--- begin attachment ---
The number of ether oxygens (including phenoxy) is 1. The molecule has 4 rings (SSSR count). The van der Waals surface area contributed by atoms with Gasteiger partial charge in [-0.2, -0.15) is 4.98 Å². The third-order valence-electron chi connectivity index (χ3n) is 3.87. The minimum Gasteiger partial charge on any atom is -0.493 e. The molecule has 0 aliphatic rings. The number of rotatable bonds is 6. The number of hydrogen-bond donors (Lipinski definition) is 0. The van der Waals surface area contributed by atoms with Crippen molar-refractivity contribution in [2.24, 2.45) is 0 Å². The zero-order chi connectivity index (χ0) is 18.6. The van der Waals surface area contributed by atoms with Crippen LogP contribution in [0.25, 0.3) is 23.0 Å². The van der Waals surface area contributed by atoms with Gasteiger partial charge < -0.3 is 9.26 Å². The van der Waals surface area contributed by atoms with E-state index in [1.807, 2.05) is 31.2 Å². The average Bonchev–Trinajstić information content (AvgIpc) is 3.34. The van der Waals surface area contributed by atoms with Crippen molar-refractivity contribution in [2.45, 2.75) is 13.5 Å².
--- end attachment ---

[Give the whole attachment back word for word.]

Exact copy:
The number of ether oxygens (including phenoxy) is 1. The molecule has 4 rings (SSSR count). The van der Waals surface area contributed by atoms with Gasteiger partial charge in [-0.2, -0.15) is 4.98 Å². The third-order valence-electron chi connectivity index (χ3n) is 3.87. The minimum Gasteiger partial charge on any atom is -0.493 e. The molecule has 0 aliphatic rings. The number of rotatable bonds is 6. The number of hydrogen-bond donors (Lipinski definition) is 0. The van der Waals surface area contributed by atoms with Crippen molar-refractivity contribution in [2.24, 2.45) is 0 Å². The zero-order chi connectivity index (χ0) is 18.6. The van der Waals surface area contributed by atoms with Crippen LogP contribution in [0.25, 0.3) is 23.0 Å². The van der Waals surface area contributed by atoms with Gasteiger partial charge < -0.3 is 9.26 Å². The van der Waals surface area contributed by atoms with E-state index in [1.807, 2.05) is 31.2 Å². The average Bonchev–Trinajstić information content (AvgIpc) is 3.34. The van der Waals surface area contributed by atoms with Crippen molar-refractivity contribution in [2.45, 2.75) is 13.5 Å².